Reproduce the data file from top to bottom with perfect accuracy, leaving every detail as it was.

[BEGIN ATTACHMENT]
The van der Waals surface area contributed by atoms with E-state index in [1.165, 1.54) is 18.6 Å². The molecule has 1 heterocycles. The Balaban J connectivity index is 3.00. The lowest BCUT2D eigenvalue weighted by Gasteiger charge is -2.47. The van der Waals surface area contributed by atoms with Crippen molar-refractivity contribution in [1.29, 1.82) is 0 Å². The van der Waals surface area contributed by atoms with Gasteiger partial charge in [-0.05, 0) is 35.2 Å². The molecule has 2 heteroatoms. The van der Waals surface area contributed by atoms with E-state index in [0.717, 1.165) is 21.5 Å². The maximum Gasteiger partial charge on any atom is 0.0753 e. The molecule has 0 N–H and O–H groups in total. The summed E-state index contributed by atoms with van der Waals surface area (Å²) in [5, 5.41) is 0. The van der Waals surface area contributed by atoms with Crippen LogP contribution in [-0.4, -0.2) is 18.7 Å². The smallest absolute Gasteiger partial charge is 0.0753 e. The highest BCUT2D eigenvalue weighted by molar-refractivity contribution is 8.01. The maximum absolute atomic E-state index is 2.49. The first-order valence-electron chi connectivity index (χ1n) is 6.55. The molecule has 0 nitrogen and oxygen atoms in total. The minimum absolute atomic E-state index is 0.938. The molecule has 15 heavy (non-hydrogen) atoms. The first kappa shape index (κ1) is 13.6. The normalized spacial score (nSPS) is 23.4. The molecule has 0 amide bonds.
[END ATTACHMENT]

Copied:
The van der Waals surface area contributed by atoms with E-state index in [1.165, 1.54) is 18.6 Å². The molecule has 1 heterocycles. The Balaban J connectivity index is 3.00. The lowest BCUT2D eigenvalue weighted by Gasteiger charge is -2.47. The van der Waals surface area contributed by atoms with Crippen molar-refractivity contribution in [1.29, 1.82) is 0 Å². The van der Waals surface area contributed by atoms with Gasteiger partial charge in [-0.05, 0) is 35.2 Å². The molecule has 2 heteroatoms. The van der Waals surface area contributed by atoms with E-state index in [0.717, 1.165) is 21.5 Å². The maximum Gasteiger partial charge on any atom is 0.0753 e. The molecule has 0 N–H and O–H groups in total. The summed E-state index contributed by atoms with van der Waals surface area (Å²) in [5, 5.41) is 0. The van der Waals surface area contributed by atoms with Crippen LogP contribution in [-0.4, -0.2) is 18.7 Å². The smallest absolute Gasteiger partial charge is 0.0753 e. The highest BCUT2D eigenvalue weighted by molar-refractivity contribution is 8.01. The maximum absolute atomic E-state index is 2.49. The first-order valence-electron chi connectivity index (χ1n) is 6.55. The molecule has 0 nitrogen and oxygen atoms in total. The minimum absolute atomic E-state index is 0.938. The molecule has 15 heavy (non-hydrogen) atoms. The first kappa shape index (κ1) is 13.6. The normalized spacial score (nSPS) is 23.4. The molecule has 0 amide bonds.